Source: (2004) In Catherine Bell and David Kahane, eds, Intercultural Dispute Resolution in Aboriginal Contexts. Vancouver: University of British Columbia Press. Pp. 232-237.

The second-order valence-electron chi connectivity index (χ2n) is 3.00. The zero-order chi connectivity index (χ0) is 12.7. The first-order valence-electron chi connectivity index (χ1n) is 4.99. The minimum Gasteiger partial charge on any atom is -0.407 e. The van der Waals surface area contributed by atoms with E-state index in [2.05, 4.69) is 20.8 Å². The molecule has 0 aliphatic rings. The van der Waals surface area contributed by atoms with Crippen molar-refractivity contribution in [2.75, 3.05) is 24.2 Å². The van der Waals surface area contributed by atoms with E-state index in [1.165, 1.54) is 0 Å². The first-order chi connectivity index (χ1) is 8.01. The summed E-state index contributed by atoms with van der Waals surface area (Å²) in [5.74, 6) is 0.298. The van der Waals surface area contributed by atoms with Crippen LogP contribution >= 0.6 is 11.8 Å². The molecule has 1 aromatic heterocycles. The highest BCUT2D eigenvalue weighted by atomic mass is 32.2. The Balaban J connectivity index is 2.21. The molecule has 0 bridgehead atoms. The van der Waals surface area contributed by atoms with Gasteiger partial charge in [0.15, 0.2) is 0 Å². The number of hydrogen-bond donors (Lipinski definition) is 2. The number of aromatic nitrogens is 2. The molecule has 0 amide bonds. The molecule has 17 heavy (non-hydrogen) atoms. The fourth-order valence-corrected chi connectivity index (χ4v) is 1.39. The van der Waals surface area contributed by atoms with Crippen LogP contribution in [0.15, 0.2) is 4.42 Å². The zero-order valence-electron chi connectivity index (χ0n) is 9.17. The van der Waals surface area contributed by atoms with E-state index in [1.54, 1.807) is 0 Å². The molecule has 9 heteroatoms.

The chapters in this section reflect a cautious optimism regarding the prospects for improved relations between Aboriginal and non-Aboriginal societies in Canada based, in part, on recently negotiated political arrangements obtained through non-adversarial approaches. Drawing variously upon the storehouses of Aboriginal wisdom, Aboriginal and Western legal traditions and the accumulated knowledge from years in the praxis of traditions of intercultural exchanges, these chapters serve to underscore the notable, if limited, advances in Aboriginal and non-Aboriginal relations, while also providing potent reminders of the significant work that lies ahead. Reconciliation of Aboriginal and non-Aboriginal interests is a recurring theme in these chapters, an objective that includes â€œreconciling our memories.â€ As Val Napoleon notes, â€œit is memory that holds the truth of our experiences â€“ the content of reconciliation â€“ and what we do with out memories determines our capacity to imagine our future.â€ In their own distinctive ways, these writers call attention to at least three important elements that bear on the development of effective systems for conflict resolution. First, there is attention to what I call the â€œnegotiating postureâ€ of the involved parties. Second, there is consideration of the structural or systemic environment within which political and/or cultural discourse occurs. Finally, there is attention to the substantive content, language, and conventions of this discourse. I will discuss each of these elements briefly as reflected in the preceding chapters. (excerpt)
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